Trilateral Nuclear Security Workshop Held

NNSA News:

WASHINGTON, D.C. – Representatives from the U.S. National Nuclear Security Administration (NNSA), U.K.’s Ministry of Defence (MoD), and Russia’s State Atomic Energy Corporation “Rosatom” met Nov. 5-6 in Lisbon, Portugal, for the Eighth Nuclear Security Best Practices Exchange. The workshop focused on overcoming mutual challenges related to securing nuclear material.

The annual workshops were initiated in 2005 as a result of commitments made by President Bush and President Putin in their Joint Statement on Nuclear Security Cooperation, and which were reaffirmed by President Obama and President Medvedev at a presidential summit in 2009. The U.K. joined as a party to the workshops in 2008 and has since made important contributions.

“We are pleased to continue this critical dialogue concerning nuclear security best practices with our Russian and U.K. partners,” said Anne Harrington, NNSA Deputy Administrator for Defense Nuclear Nonproliferation. “These exchanges provide a unique opportunity to learn from each other and it is encouraging to see how the discussions have broadened and deepened over the years. Together, we are advancing the highest standards in nuclear security, which is an integral component of our mutual effort to secure nuclear materials worldwide.”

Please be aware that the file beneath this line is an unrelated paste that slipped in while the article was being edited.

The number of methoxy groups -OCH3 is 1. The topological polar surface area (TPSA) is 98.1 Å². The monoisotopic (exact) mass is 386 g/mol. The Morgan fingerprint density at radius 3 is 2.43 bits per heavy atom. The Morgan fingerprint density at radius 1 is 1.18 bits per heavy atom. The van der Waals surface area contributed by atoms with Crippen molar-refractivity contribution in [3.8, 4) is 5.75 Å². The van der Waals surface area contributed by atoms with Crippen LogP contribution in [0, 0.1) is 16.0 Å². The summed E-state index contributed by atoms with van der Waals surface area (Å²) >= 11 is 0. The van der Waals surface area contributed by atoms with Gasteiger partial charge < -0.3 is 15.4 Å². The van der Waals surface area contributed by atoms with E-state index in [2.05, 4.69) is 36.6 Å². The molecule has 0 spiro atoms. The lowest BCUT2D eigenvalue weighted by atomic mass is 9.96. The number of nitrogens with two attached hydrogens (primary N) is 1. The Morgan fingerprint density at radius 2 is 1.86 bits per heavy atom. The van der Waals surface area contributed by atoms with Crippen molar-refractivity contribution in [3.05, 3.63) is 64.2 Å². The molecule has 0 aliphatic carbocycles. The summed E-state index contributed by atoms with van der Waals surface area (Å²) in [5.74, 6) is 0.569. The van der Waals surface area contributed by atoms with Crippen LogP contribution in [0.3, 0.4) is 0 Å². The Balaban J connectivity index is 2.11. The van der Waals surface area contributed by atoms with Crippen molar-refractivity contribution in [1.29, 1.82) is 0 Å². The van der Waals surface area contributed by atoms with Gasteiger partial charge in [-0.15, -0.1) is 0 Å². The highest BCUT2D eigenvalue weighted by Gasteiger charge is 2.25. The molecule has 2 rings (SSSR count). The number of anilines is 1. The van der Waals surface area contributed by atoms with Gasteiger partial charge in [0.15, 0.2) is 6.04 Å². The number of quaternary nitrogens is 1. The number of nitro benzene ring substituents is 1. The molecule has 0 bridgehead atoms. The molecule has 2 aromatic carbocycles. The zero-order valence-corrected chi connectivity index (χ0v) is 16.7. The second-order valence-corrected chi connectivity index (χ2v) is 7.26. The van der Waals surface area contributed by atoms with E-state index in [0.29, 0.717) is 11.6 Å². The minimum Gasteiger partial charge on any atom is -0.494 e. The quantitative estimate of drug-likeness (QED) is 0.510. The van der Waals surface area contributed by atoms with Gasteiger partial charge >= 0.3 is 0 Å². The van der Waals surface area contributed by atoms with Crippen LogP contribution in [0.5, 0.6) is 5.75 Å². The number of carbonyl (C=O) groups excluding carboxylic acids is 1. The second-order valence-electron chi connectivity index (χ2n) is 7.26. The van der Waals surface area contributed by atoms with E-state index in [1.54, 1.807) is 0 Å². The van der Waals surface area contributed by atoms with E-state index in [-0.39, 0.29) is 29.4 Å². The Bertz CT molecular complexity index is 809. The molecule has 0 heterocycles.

The exchanges are designed to provide a venue for nuclear security technical experts and high-level policy makers to share best practices in nuclear material security and to discuss related challenges with securing material from protracted theft or seizure. Each country presents on nuclear security best practices and discusses common approaches to security practices.

The workshop brought together security professionals from NNSA’s Office of Defense Nuclear Security and NNSA field sites and national laboratories, along with counterparts from the Office of the Director General for Security at Rosatom and the U.K. MoD’s Defence Security Division.

The trilateral workshops are sponsored by NNSA’s International Material Protection and Cooperation (IMPC) program, which partners with the Russian Federation and other countries to strengthen the security of nuclear weapons and weapons-usable nuclear material worldwide.

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